There’s (at least) one in every office: Know-it-all Norm, Competitive Carl, Passive-aggressive Priyanka… even though you’re all on the same team, people who provoke conflict can derail your day and create unnecessary tension.
When we were little, we were taught the fundamentals for getting along with others: share your toys, ask nicely, say sorry, don’t hit… things were simpler then. The playground of yesterday is the open office of today, and not everyone has remembered the lessons for playing professionally with colleagues. Conflict is a natural part of competitive business, of course, but too much is counterproductive. How can you deal with unnecessary conflict at work without giving in to the fight-or-flight response?
1) Step away from the sandbox
Staying calm, not giving in to provocation… this is the hardest part of conflict management, because we’re hard-wired to defend ourselves or pick sides when an argument arises. But a glance at the Comments section of any online article proves that knee-jerk responses tend to bring out the worst in people and certainly don’t resolve anything! When faced with a challenger, be the bigger person (or the grownup if you prefer) by keeping your cool rather than raising your voice or jumping head-first into an altercation. By setting an example with your professionalism, you’re inviting your adversary/colleague to rise to the occasion and respond in kind.
2) You have two ears and one mouth
Sir Richard Branson has a favorite saying: “Listen more than you talk. Nobody learned anything by listening to themselves speak.” Active listening, in which you pay attention to your colleague’s point of view with an attitude of curiosity and respect, is the path to finding common ground. Giving someone the space to vent can also allow them to blow off steam… and then communicate more rationally. When you listen first and talk after, your response – instead of being a rebuttal in an endless debate – is much more likely to be constructive, and you’re more open to learning (I’m looking at you, Know-it-all Norm).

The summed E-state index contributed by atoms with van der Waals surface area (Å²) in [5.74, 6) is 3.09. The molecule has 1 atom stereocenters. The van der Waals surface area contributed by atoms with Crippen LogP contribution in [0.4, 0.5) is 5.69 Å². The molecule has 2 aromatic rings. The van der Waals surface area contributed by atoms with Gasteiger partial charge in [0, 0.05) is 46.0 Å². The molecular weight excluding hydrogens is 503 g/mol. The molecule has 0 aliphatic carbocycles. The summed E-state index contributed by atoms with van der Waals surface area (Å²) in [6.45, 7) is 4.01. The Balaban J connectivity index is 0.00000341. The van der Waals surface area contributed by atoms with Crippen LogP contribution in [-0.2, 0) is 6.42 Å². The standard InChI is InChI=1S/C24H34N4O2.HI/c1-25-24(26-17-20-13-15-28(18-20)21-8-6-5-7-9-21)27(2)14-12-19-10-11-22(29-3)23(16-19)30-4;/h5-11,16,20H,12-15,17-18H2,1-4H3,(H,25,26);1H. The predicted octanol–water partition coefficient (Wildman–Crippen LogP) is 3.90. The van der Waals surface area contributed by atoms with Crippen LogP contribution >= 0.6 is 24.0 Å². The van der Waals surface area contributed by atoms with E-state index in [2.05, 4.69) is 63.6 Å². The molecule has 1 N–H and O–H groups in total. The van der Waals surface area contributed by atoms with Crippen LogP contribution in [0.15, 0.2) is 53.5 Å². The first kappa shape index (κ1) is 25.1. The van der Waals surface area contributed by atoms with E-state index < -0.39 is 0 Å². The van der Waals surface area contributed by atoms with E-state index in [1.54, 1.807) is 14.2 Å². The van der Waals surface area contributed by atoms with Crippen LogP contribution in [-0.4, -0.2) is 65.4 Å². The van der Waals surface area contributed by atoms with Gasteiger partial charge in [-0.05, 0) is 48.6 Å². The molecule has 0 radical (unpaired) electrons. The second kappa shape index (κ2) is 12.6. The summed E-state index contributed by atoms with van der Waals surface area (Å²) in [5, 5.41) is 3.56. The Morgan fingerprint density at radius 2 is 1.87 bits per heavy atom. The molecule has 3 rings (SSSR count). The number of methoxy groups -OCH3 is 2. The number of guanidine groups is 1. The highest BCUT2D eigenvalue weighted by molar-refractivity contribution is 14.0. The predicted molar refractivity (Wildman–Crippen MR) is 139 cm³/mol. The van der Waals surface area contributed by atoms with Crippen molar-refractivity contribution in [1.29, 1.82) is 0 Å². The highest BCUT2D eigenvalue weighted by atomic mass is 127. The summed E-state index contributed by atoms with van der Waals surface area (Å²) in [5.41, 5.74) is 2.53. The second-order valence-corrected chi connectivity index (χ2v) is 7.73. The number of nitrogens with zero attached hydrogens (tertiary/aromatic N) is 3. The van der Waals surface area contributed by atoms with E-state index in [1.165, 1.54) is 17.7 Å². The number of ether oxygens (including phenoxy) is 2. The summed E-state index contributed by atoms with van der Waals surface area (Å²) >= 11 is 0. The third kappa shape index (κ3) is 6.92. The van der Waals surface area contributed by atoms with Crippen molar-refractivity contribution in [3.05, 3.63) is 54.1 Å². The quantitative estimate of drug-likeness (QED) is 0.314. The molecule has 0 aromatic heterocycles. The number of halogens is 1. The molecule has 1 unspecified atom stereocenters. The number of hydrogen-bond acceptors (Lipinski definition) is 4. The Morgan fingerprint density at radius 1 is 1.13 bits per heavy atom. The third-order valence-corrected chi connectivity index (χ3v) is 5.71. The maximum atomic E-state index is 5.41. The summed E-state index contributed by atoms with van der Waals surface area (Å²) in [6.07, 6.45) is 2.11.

3) Use your words
The tools we use to communicate in the workplace have changed dramatically. Text, rather than direct speech, is the medium of emails, group messaging, SMS and social media. How often do you read someone’s hastily typed words and feel your blood start to boil? Probably too many times a day. The art of letter writing has unfortunately been lost in today’s email correspondence, and more’s the pity, because multi-tasking professionals don’t always take the time to choose their words carefully. You can provide a positive example by using fact-based, non-emotive terms, and consider the point of view of the reader, anticipating potential triggers for confusion or frustration. Whenever possible, avoid the de-humanizing effect of the digital back-and-forth by communicating the old-fashioned way, like we did with our playmates: face-to-face!
4) Know your bully
As a hundred movies and after-school specials have shown us, inside most bullies is a tormented kid who needs attention and guidance. While you don’t have to make friends with everyone you work with, in moments of conflict with an especially irascible person, a little empathy goes a long way. That’s why listening, and carefully responding, is so important. Reflecting respect and dignity towards another person allows them to feel “heard,” reducing tension and making room for exchange. A sincere “Wow, I get why you’re frustrated!” or “This is a tough one, can we explore some possible solutions?” can turn a foe into an ally. As bullies are more used to contempt than compassion, an unexpected warm(ish) welcome can paint a potential conflict in a more positive light.
While dealing with stress, competition, sensitive egos, and time-crunches isn’t as easy as 1-2-3, channeling your inner child and applying the lessons we all learned early in life can be surprisingly useful in the grownup world of work.